I know what you're thinking - it's not even Thanksgiving! I'm the first person to get upset when the stores start playing Christmas music in October. But if you're going to make a Christmas project, you usually start thinking about Christmas in the summer so you have time to write, record, and produce the songs.
People ask me often what the songwriting process is like. It's different every time. But I wanted to share how we came up with "Christmas is Forever" because it represents what happens to me so often - I try to do my own thing, I end up coming to the place of asking God what He would like me to say, and He takes it in a completely different direction to something I never would have thought of.
I wrote my first two albums all by myself. After that, though, I started working with a new producer, Paul Marino, and we started co-writing. We've done most of the songwriting on my last two albums together, and now this new Christmas project as well. Working with someone else really has that iron-sharpens-iron effect, and it doesn't hurt that Paul's an award winning songwriting and producer. We have a similar esthetic and the same heart for ministry, so it's been a great partnership.
We decided to do this kind of last minute, so I went down to Nashville to write an original song and arrangements of two other traditional songs with Paul in early September. I had brought a couple of ideas with me, but I wasn't necessarily sold on either of them - the most difficult thing about writing a new song for a 2000 year old tradition is finding an idea that hasn't been done yet. And the concept is absolutely the hardest and most important part of songwriting in my opinion.
We tried my ideas first, but they weren't clicking. Then we started throwing out ideas, phrases, things that might spark a visual, just brainstorming. I take notes the entire time on my laptop, and it's always amazing at the end of the session to see how pages of chaotic notes become one clean and small set of lyrics. I think lyrics should always give you a mental picture, and should say as much as they can in the fewest words possible.
I had started by saying that it always made me sad at Christmas to see how many people missed the point entirely. Christmas isn't about Santa, it isn't about stuff. It's about the greatest gift even given to the world, Christ Jesus, and what He offers us. People are so busy and so unwilling sometimes to hear that that they rush through the season and miss the whole thing.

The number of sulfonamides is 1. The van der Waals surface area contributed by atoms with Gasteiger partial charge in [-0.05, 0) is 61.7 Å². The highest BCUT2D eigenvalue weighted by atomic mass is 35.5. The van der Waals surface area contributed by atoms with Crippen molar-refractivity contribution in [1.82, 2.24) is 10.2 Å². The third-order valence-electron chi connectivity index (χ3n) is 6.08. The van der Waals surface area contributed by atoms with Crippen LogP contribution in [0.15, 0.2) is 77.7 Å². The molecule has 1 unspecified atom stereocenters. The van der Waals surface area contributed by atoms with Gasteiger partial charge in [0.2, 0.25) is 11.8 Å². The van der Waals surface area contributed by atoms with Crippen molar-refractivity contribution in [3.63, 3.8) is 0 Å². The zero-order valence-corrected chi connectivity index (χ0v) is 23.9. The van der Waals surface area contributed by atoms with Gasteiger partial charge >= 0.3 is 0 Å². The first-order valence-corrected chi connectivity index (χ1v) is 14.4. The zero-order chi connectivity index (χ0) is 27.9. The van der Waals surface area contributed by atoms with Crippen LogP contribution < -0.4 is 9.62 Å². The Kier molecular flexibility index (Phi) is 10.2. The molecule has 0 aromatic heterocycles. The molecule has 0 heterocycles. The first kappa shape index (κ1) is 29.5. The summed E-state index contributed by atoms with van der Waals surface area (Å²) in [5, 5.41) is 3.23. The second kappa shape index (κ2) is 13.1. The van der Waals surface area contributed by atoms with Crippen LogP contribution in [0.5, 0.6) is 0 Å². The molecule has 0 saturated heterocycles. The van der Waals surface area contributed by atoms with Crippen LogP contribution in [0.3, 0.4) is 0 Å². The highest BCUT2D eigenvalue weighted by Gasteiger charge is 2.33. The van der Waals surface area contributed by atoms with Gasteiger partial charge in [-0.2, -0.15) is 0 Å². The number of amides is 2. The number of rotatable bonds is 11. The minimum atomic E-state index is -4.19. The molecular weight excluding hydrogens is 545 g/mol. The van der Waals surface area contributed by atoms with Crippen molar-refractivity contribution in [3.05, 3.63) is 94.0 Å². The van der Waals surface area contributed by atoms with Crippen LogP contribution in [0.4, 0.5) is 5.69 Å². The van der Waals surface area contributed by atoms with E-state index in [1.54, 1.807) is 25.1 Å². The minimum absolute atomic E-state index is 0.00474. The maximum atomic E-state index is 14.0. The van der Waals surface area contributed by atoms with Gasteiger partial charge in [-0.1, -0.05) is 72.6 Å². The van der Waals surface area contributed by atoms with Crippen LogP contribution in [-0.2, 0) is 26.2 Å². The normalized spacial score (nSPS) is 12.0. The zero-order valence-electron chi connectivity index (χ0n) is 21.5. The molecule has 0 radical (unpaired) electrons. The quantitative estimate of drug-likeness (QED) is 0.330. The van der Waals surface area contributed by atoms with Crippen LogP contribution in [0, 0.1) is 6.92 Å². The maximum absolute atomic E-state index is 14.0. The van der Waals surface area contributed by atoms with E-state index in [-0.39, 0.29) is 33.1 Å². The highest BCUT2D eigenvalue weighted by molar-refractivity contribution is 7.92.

We were liking some of our melodic ideas, but the lyrics were coming out very cynical, almost preachy. They were poignant, but I was starting to feel like we were trying to hit people over the head with the frying pan of Christianity.
Finally, Paul said, "We've got a point, but what are we really trying to say to people? If there was one thing we'd want them to hear or know at Christmas, what is it?" We'd already written some lyrics about the seasonal display of a stable, and how it would be gone again in just a few weeks. I said, "I'd want them to know this isn't just a seasonal thing we do out of tradition. It's something that changed the world, that changed history. It's for everyone all the time."
Paul said, "We need to make it a prayer."
It totally changed the direction of the session, and within about an hour we had the majority of it laid out. We still hammered away on minor details of word choice and little changes in the melody over the next two days, but it was amazing to see it come together. I've never written anything quite like it, but it says exactly what I'd want to say to people at Christmas: Jesus' coming has changed everything for all time. Here's one of the verses:
I pray you know what wise men knew:
That Jesus is the Savior.
God's eternal love is true
And Christmas is Forever.
I pray you know it too! Christmas will be here before we know it, but when we know Christ, it's been here all along.
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